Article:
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Once Lahore was known for its gardens, Bagh Gul Begum, Bagh e Zaibun Nisa, an almond garden called Badami Bagh right across the Lahore Fort. Mirza Kamran’s pavilion, Bagh e Dilkusha on the West bank of River Ravi, also called Shah Dara, and then Bagh Wazir Khan, Bagh e Anarkali, Gulshan e Ravi and the Chauburji Gardens also known as Bagh E Zaib un Nisaall situated on the Southern bank of the river. Bagh E Dilkusha became the burial grounds where the Great Mughal Queen Noor Jahan buried her husband the King Jahangir.

The Lawrence Garden which still stands in the midst of the city is a colonial addition, whereas, the famous Shalimar Gardens now considered as a part of the World heritage was done by the Mughal Emperor Shahjahan. In addition, to these there were several small gardens that all contributed to the natural beauty of Lahore city, thereby giving it the title, “City of the Gardens.”

I remember a lot of times when we used to go to the Shalimar Gardens with the family. As kids, we enjoyed running around in the grassy plots filled with nice perennials and fruit trees. Water fountains in the middle were a pleasant divide with a waterfall leading to the second level about twenty feet with a large forty by eighty feet pond right in the middle is a beauty. All built in the red stone from Agra, with a fine touch of white marble minarets.

A special podium built on the craves of the second and the third level. Small arches crafted in white marble stone, to light oil lamps behind created waterfalls emulating spring waters coming down in another pool with a splash creating a natural spring musical, have become a Shalimar’s signature in the Indo Pak Sub- Continent Architecture. With so much beauty around,  I still was looking for something that made it exceptionally special, an echo of which was resounding all over the World.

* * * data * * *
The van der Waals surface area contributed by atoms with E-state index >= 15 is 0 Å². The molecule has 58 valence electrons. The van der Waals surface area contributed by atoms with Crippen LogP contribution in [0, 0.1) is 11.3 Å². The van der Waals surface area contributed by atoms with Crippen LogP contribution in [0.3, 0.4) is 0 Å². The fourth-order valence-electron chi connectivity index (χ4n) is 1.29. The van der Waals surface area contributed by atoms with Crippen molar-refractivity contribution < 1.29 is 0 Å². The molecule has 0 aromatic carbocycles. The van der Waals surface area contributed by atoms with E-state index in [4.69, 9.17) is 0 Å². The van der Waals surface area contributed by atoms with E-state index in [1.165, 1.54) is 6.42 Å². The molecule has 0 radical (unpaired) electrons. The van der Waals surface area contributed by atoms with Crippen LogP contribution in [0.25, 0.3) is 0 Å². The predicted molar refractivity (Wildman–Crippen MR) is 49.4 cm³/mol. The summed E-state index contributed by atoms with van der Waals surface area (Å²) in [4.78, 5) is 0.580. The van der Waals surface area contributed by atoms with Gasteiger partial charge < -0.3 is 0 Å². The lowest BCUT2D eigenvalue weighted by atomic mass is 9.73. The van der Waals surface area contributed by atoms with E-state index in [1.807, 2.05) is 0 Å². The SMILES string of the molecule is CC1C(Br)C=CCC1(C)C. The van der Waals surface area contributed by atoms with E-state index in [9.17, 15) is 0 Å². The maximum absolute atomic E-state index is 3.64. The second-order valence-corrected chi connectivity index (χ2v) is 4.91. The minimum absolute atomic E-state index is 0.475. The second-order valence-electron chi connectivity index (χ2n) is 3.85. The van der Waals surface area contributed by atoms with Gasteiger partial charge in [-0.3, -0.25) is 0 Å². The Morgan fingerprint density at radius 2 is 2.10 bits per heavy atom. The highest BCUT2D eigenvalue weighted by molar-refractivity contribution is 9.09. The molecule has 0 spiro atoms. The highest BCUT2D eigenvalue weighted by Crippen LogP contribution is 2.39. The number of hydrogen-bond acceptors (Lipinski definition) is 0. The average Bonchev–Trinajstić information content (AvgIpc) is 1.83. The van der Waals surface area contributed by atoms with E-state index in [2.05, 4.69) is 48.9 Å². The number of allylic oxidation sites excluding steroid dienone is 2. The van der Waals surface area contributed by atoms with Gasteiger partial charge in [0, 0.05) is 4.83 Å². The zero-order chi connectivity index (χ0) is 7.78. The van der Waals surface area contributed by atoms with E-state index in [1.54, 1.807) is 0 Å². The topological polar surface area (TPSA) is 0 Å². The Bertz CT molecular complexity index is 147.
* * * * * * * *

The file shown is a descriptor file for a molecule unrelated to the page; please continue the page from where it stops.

Although I knew there was a piece missing in this Jigsaw puzzle, I could just feel it but wasn’t sure what this missing link was. Just recently came across some breathtaking images of the beautiful Nishat Bagh in Sri Nagar, Kashmir valley and found out that Shalimar Garden of Lahore took its inspiration from it.

I also came across an old miniature of  Maharaja Ranjeet Singh sitting on the second terrace at  Shalimar Garden Lahore, with River Ravi in the backdrop, and right there and then, I knew that was the missing link I had been looking for.

The third terrace ended on the footsteps of River Ravi, which now has moved about a mile towards the North. Most visitors from abroad and even from the city have forgotten Shalimar’s link to the river, which is or was the key in assessing its beauty, convenience, and elevates its status as a Royal garden in comparison to all others in and around Lahore. That was the missing link; an answer to a lot of questions my mind had been mumbling about and I had been so inquisitive for all those years.

The Royal Mughal garden, called Nishat Bagh Is a beautiful terraced garden on the Eastern side of Dal Lake in Shrinagar, Kashmir Valley, and Shah Jahan is said to be the major contributor of the structures associated with it. Water from mountain springs and waterfalls are drawn across twelve terraces into the Dal Lake.

Tall mountains all around with fruit-laden trees and tulips with the serenity of the lake make it a spectacle. No wonder why, the Mughal emperors preferred to spend their summers in Kashmir and reiterated it as a paradise.